As far as costs are concerned, you can expect to pay in the region of $500 - $2,000 / £400 - £1,500 for an elliptical machine. Anything less than this will likely prove to be loud, shaky and almost certainly get your neighbours worrying.
Size is a factor, too. Gym-quality machines will take up a lot of floor space and if you’re limited in that respect, it might be worth looking at foldable options, as these can be wheeled away until it’s time to use it again.
The best elliptical machines you can buy
One of the most popular ellipticals on the market, and for good reason. The Sole E95 Elliptical Trainer is regarded as one of the best machines in its class when it comes to home gyms. Solid, smooth, and customisable, this great all-rounder features a heavy 17kg flywheel and near-silent drive system that feel stable and smooth during use without making a racket.
Another highlight is the fully-adjustable ramp angle that can be increased to 40 degrees so can work every muscle in your legs without it hitting hard on the knees. There’s also an onboard computer featuring a sizeable 9-inch LCD monitor and built-in Bluetooth speakers. With all this, you’re getting the perks of a commercial-grade machine for a significantly lower price tag.
If style really matters to you when buying an elliptical machine, and you’ll pay whatever it takes to get it, then there’s no need to look further than Technogym’s Synchro Forma. This super high quality cross trainer feels just like those at the gym. With an elegant matte black and satin silver finish complemented by a minimal tracking display, this elliptical machine trainer knows what it takes to outshine all its competitors in the looks department.
At the same time, this machine is by no means style over substance. Its sleek looks are met with an exceptionally sturdy, solid construction that feels built to last. This is probably because it’s been based on those commercial models you see in fancy gyms, but adapted for the home. Top quality, sturdy and familiar feeling, making it very easy to use.
Looking for an elliptical for under £400 that doesn’t feel like it could fall apart at any second? Have a gander at the ProForm 225 CSE. A great day-to-day machine that while isn’t as solid-feeling as its pricier competitors, does the job and proves excellent value for money.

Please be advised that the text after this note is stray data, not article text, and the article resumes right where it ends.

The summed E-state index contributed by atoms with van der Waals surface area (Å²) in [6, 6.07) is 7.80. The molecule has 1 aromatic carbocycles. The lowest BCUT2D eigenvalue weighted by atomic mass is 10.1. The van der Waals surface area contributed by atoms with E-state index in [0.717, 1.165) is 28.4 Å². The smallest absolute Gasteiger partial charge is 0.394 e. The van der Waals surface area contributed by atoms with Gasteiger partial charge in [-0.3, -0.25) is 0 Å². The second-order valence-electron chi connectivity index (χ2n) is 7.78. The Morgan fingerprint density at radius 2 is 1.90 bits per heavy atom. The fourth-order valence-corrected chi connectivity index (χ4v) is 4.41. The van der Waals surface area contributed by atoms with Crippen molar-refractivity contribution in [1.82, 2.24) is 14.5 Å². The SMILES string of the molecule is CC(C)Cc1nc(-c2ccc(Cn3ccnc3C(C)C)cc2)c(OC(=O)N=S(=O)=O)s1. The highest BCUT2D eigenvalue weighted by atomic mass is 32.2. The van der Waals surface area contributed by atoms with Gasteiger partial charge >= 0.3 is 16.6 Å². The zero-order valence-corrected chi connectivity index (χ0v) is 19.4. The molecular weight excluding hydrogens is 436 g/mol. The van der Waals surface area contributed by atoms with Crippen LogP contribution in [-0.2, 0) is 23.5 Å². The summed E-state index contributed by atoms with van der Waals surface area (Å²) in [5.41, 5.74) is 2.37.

There’s plenty of tech baked in, too, despite its entry-level price. There’s a Bluetooth-enabled syncing for iFit Coach app connectivity (where you can find new workouts daily), and EKG Grip Pulse hand grips which transfer accurate pulse readings across to the large LCD display for on-the-go analysis. It’s compact size also means it won’t take up a whole lot of space. A superb bit of kit for the price.
One thing that NordicTrack is well known for is the robust, heavy duty nature of its equipment, and that's no different with the E11.5. The sturdy and high quality finish is evident as soon as you get it out of the box. While it's quite heavy, weighing in at over 87kg, it means the action of the strider is smooth and almost silent with ramp movement and resistance changes mostly unnoticeable. Its best feature, however, is that it’s foldable and on wheels, meaning you can use it in the centre of a room and then fold it up and push it into a corner when you’re done.
The Magnetic 'X-Fit' cross trainer by Branx Fitness boasts all the things you’d expect from an elliptical at twice the price, such as a monitor and connected app which help to track your training progress. With a flywheel just shy of 15kg plus weighty other parts, it not only has a top-quality feel about it, but is quiet and sturdy enough for exercising in an apartment without ticking off your neighbours. There’s also 16 resistance levels, which makes it great for building strength, and the 19.5inch stride means most users can jump on board for either a walk or a run, regardless of their height. It’s also rather compact, so ideal for those looking to save on space.